Investing in Shares, Mutual Funds and Debentures


The value of money is increasing by the day and with this, the cost of living goes up too so the only way to continue living the lifestyle you’re accustomed to is by doubling your income. This is not easy to do though because when you’re a salaried employee, there is a fixed amount that you are paid every month and it may not increase by a substantial amount as the years go by, especially at a time of economic recession. In this day and age there are only two ways to make money – working for another person or investing your assets and letting them work for you. Since the value of money is increasing every day it is wise to do both because merely earning a fixed income is not enough and saving the money will only leave you with the amount you have earned. Investments are of many kinds, but one must tread carefully when choosing whether to invest in shares, mutual funds or debentures.

Mutual Funds

A mutual fund is a pool of money collected from various investors to invest in securities such as share markets, bonds, money markets and other assets.[i] Each mutual fund is managed by a professional money manager who allocates the fund’s assets and attempt to create capital or profit for the investors. A share in a mutual fund is not just one holding but a representation of many different stocks as the money manager uses his discretion to allocate the funds depending upon the predicted profit based on his professional experience. Since a mutual funds hold stock from multiple investments, the shareholders gain important diversification at low prices. For example, if A owns only Google stock and the value dips, he will lose a great amounts since all his money is tied to one company but if he had invested in a mutual fund which owned Google stock along with other assets, A would only lose a fraction of his money.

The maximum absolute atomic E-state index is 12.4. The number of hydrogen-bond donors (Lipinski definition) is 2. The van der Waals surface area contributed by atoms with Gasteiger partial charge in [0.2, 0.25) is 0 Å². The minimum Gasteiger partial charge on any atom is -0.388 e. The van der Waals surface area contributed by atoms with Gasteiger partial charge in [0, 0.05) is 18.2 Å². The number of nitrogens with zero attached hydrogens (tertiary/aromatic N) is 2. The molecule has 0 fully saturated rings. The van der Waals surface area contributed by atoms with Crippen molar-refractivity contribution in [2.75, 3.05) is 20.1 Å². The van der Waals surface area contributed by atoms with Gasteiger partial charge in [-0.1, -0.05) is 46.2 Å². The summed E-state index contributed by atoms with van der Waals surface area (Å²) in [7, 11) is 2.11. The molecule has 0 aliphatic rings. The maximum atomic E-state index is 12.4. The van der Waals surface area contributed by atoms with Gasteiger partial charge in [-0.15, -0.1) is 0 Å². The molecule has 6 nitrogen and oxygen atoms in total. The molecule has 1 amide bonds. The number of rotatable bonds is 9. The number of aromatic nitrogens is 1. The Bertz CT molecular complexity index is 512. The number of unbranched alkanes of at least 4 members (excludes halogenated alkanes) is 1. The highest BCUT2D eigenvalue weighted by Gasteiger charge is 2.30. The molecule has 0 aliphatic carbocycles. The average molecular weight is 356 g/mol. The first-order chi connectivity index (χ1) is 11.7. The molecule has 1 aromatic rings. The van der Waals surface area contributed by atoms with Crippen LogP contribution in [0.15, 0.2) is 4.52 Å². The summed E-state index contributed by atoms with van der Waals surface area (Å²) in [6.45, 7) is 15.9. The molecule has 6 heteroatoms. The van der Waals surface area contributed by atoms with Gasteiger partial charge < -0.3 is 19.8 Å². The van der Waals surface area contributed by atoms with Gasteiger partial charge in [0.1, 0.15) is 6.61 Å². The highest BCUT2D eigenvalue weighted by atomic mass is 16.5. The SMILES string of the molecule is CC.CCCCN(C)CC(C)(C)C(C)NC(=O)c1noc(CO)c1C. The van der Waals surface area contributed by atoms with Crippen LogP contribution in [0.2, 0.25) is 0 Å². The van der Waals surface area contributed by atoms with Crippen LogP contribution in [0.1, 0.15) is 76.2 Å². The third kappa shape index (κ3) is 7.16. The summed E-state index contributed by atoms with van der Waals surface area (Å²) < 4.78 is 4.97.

Investors earn from mutual funds in three ways:

1. From dividends (profits that the companies pay the stock shareholders)

2. From capital gain (difference between the amount invested and the current value of stocks in the market)

3. From selling mutual fund shares in the market (selling stocks that have increased in value for a profit)

Mutual Funds are categorized based on the securities they target and the type of returns they seek, example equity funds, fixed income funds, index funds, balances funds etc. Equity funds are the largest category and these funds typically invest in stocks of companies whether they are small, medium or large by using aggressive growth, income oriented or value-oriented approaches to investment. No matter the type of mutual fund, there are certain advantages that come with all of them like diversification, liquidity (ease of trading in stock), minimal investment requirements to buy various stocks, professional management by the money manager who will use expertise to invest wisely and freedom to choose from a variety of offerings depending on the manager and his management goals. There are also disadvantages like fluctuating returns, high costs for the money manager and cash drags in order to accommodate withdrawals and addition of money to maintain liquidity.

Share Market